I imagine that at least one New Adult author has read Lovers and Strangers and was inspired to become an author. This is basically a New Adult book, even though one of the characters is well outside the age range for those books. 

I’ll start with Faith, as she is a young woman who comes from a difficult, traumatic family environment.  She eviscerates herself internally over something that happened to her as a teenager. However, despite this, she maintains an innocent quality and is open to loving and being loved. 

The same cannot be said for Jack, who has closed himself off, believing that he will be safe from all emotional pain if he never opens himself to someone. Speaking from personal experience, that is not the case. Isolation is not safety. It simply makes a person alone, bitter, and lonely. Jack feels that is what he deserves for what he has done and what has happened to him. It takes a special woman-Faith McCray-to show him that things can be different if he just allows a little opening for love to come in. In the end, Jack is not completely open, but he is more open than he was at the beginning of the book. 

Ms. Schuler did an excellent job making me as a reader feel like I was watching these two tortured souls find each other, and find love in the process. I rooted for both Faith and Jack and was very happy when he finally agreed to let her in.


I’m not a fan of “age-gap” romances and there is a significant one here (Faith is 24, Jack is 41). Even though I have personal experience with age-gap relationships, it’s uncomfortable for me to read them in books. It reminds me so much of Harlequin Presents and other books where there are age gaps. It feels like a father-daughter relationship, which feels creepy rather than loving.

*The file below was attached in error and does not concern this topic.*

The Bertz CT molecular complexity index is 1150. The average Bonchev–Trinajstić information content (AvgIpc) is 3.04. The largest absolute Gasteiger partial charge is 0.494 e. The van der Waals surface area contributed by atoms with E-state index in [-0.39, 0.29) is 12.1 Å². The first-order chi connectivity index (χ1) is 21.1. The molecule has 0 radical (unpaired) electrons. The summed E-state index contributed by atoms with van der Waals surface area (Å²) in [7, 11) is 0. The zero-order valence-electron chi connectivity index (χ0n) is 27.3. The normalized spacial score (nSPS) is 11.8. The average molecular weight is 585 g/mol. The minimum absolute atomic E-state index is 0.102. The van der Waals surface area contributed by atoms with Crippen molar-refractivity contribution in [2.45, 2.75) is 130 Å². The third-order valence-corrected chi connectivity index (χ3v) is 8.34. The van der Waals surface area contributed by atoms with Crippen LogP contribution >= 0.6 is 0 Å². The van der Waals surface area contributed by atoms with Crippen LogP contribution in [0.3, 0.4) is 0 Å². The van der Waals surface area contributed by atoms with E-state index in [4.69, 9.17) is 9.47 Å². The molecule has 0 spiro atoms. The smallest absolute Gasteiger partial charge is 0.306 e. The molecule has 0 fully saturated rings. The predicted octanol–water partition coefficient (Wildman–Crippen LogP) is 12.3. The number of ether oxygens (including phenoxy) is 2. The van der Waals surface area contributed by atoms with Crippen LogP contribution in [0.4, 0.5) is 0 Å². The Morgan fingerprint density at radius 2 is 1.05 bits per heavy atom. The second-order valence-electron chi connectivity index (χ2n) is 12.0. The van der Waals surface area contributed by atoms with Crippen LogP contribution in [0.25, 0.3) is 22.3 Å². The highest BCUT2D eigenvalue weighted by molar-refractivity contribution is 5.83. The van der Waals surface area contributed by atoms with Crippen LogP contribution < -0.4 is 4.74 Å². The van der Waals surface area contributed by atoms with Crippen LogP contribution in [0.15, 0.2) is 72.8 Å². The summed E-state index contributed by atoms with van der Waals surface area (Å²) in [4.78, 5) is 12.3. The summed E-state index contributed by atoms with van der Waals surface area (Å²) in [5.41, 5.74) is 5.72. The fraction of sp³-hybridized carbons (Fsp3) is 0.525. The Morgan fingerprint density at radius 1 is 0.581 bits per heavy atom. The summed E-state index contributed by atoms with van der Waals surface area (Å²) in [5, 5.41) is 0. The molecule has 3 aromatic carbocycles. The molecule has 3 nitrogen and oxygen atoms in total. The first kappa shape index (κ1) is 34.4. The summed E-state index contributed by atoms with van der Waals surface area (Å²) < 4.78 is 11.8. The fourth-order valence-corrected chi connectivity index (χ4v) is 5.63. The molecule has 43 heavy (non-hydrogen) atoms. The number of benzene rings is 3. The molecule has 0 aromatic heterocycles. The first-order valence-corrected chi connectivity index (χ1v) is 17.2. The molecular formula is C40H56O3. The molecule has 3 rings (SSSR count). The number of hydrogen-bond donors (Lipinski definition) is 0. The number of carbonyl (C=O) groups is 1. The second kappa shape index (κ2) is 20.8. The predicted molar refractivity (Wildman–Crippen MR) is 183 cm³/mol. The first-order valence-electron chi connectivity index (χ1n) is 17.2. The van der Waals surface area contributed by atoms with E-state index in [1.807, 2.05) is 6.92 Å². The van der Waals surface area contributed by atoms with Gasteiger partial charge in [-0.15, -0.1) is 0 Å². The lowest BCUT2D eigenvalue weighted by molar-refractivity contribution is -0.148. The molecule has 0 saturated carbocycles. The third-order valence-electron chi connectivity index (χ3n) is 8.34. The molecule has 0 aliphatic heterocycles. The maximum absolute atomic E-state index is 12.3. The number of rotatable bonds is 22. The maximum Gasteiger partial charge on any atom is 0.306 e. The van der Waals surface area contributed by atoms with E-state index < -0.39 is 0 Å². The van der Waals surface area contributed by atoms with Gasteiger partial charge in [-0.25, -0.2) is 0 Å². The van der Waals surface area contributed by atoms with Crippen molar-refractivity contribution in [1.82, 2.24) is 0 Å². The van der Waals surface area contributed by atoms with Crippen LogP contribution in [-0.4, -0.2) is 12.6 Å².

Slightly nitpicky on my part, but I really don’t like the new e-book covers for these books. The original Harlequin Temptation covers truly suited them, capturing the emotion and excitement of the books. The new e-book covers…do not. 


Lovers and Strangers has one of the best love scenes I’ve read in a romance novel. In the first scene, Ms. Schuler does a tremendous job relating both the esoterics of the act and the feelings Faith and Jack have for each other. It’s both beautiful and sexy. It’s one of three love scenes in the book. 


No on-screen violence, but there are references to violence that Jack has witnessed in his life. 

Reviewer Note

There are also drug use references early on in the book. 

Bottom Line

I don’t have a favorite books list, but if I did–and I may start one–Candace Schuler’s Lovers and Strangers would definitely be on it!  Readers who love books about the transformational power of love will find lots to love here. 4.95 stars. (The half-point markdown is for changing some supporting character names and locations and the e-book cover. If I were reading the original Harlequin Temptation paperback version with the original cover, I would have given it 5 stars unequivocally).